The worldwide PC gaming community hasn't been the same since id Software's Wolfenstein 3D was unleashed in the spring of 1992. More than a quarter million people scrambled to download this racy, 700KB shareware game from their local bulletin board system (BBS), and thus, the first-person perspective 3D "shooter" was born.
The next seven years yielded many memorable shooters--Doom, Dark Forces, Duke Nukem 3D, Quake, Jedi Knight, GoldenEye 007, Unreal, Sin, and Half-Life--and in so doing, it launched a specialized and necessary art form, known as level design. Loosely speaking, level design pertains to creating the architecture of maps in the game, plus dealing with object placement, mission or goal of the map, and often mini-missions within the level as well.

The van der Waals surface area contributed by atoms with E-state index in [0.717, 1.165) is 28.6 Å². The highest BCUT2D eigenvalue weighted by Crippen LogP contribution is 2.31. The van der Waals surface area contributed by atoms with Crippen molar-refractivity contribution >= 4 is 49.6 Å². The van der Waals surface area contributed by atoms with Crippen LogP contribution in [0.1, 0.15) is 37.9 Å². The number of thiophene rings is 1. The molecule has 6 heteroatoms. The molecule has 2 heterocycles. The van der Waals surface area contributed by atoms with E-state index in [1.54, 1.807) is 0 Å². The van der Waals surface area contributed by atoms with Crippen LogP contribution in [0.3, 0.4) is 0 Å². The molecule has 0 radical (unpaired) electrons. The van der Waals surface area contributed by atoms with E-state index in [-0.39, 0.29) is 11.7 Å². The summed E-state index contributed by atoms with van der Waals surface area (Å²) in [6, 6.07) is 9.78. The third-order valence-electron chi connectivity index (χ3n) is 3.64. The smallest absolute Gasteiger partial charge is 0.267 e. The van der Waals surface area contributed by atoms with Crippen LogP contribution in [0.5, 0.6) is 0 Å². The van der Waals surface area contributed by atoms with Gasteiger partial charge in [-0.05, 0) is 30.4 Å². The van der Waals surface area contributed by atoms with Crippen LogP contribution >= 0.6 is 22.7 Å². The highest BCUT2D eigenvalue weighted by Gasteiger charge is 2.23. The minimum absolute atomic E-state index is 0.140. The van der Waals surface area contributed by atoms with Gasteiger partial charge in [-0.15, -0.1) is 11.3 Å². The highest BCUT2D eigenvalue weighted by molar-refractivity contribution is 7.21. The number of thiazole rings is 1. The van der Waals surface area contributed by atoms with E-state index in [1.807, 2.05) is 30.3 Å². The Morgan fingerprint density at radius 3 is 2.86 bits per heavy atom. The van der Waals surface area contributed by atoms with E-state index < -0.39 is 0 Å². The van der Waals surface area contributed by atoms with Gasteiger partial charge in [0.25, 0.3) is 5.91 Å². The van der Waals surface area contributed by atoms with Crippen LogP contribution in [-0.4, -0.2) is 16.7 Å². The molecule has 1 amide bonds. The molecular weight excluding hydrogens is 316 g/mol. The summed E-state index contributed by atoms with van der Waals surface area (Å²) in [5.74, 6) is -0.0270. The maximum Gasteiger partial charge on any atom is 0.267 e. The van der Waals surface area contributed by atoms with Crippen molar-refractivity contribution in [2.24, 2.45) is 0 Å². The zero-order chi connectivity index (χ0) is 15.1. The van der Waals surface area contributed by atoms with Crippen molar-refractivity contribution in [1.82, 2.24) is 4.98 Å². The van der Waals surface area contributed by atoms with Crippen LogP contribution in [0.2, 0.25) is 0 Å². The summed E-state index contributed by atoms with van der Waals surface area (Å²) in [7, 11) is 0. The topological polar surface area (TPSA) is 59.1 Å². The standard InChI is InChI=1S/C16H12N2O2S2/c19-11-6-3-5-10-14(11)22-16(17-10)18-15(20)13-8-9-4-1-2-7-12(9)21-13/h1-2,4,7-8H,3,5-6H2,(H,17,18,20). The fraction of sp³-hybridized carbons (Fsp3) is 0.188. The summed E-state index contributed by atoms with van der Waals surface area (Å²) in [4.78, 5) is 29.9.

So what makes for a well-laid-out and challenging level to complete? What are some of the more common mistakes found in amateur level design? Is there a science to it? You bet. This chapter features the world's top level designers and their invaluable opinions on what makes or breaks level architecture in 3D shooters. Keep in mind that many of these pointers can also apply to other 3D games, such as third-person perspective action/adventure hybrids (e.g. Tomb Raider).
|The classic Wolfenstein 3D almost single-handedly diffused side-scrolling "platform" games on the PC. But with this new perspective came new obstacles...(Used with permission by id Software)|